If a worker is only as good as his or her tools, these guitarists must be fantastic
Will Butler

11:15 14th October 2015

In the rock documentary, It Might Get Loud, Jimmy Page describes the feeling of holding a guitar. He says: "It's like a piece of sculpture, the whole aroma of it - it's like a woman". And while Page's affections have always been questionable, he has a point. A guitar is a vessel of personality that has an important physicality to it.

There is an iconography associated with greatest guitarists of history; it sometimes involves some sort of phallic stance but always involves a signature guitar. Jimmy Page's Les Paul, Eric Clapton's Strat and B.B King's ES-335 - all beautiful specimens of varnish and wood but sometimes that's not enough. These guitars were made legendary over time, what about the ones that were created with specific intention to represent the artist?

Here are 13 guitars and the guitarists that designed them.

  • In the rock documentary, It Might Get Loud, Jimmy Page describes the feeling of holding a guitar. He says: "It's like a piece of sculpture, the whole aroma of it - it's like a woman". Legendary guitars were made legendary over time but what about the ones that were created with specific intention to represent the artist? Here are 12 guitars and the guitarists that designed them.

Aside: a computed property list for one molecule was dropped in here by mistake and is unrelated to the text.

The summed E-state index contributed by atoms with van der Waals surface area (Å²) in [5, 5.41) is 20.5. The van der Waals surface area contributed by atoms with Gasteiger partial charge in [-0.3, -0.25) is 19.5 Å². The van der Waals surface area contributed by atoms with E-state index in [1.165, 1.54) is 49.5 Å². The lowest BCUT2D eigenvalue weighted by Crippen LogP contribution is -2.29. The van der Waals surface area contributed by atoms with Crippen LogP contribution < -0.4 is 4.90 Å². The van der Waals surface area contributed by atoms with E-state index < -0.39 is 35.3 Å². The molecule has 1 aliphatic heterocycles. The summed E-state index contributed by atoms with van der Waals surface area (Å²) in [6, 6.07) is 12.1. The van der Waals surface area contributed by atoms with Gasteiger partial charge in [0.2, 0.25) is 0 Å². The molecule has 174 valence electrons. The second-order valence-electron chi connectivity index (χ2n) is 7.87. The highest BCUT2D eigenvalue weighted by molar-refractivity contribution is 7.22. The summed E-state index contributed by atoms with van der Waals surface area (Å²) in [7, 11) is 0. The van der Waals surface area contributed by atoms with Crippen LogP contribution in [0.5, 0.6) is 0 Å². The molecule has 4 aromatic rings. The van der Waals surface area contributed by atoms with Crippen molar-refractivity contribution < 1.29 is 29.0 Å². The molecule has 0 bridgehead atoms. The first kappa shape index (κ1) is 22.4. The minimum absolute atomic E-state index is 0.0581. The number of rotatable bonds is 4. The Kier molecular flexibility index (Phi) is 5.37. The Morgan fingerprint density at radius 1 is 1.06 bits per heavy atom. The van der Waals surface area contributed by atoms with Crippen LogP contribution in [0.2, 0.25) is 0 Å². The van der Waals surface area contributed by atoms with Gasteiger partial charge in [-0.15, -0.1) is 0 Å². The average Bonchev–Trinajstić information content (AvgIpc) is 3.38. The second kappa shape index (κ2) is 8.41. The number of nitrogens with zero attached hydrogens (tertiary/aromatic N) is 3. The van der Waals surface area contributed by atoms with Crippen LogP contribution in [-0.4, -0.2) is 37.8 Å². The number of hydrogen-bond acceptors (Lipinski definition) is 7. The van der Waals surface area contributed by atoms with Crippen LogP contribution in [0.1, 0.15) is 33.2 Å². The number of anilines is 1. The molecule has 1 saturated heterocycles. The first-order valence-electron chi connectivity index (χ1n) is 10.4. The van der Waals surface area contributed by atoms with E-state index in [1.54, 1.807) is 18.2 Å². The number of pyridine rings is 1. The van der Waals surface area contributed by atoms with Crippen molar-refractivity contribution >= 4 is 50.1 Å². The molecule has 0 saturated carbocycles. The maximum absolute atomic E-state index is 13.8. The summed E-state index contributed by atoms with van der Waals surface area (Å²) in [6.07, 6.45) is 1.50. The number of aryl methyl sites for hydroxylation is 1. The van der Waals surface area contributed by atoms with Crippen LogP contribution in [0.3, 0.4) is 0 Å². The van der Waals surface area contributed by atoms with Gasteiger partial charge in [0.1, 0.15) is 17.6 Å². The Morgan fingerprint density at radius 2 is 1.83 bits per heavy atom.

• Jack White - Parsons Triple Jet: Used most commonly in White’s stint in The Raconteurs, this modified Gretsch came about after the White Stripes man wanted to “take a guitar with a certain sound and throw it into another context”. The guitar has a double-cutaway and a Green Bullet harmonica mic installed in the body - if you don’t know what that is, it’s what White uses to get those really fucked up vocals that we all love.

  • St Vincent - Self-titled: This is not in reference to Annie Clark's fifth studio album but the recently designed Ernie Ball Music Man guitar. s to design with the world's most prestigious guitar company. The axe is sleek as hell and totally representational of the personality player Clark is - it also comes in blue.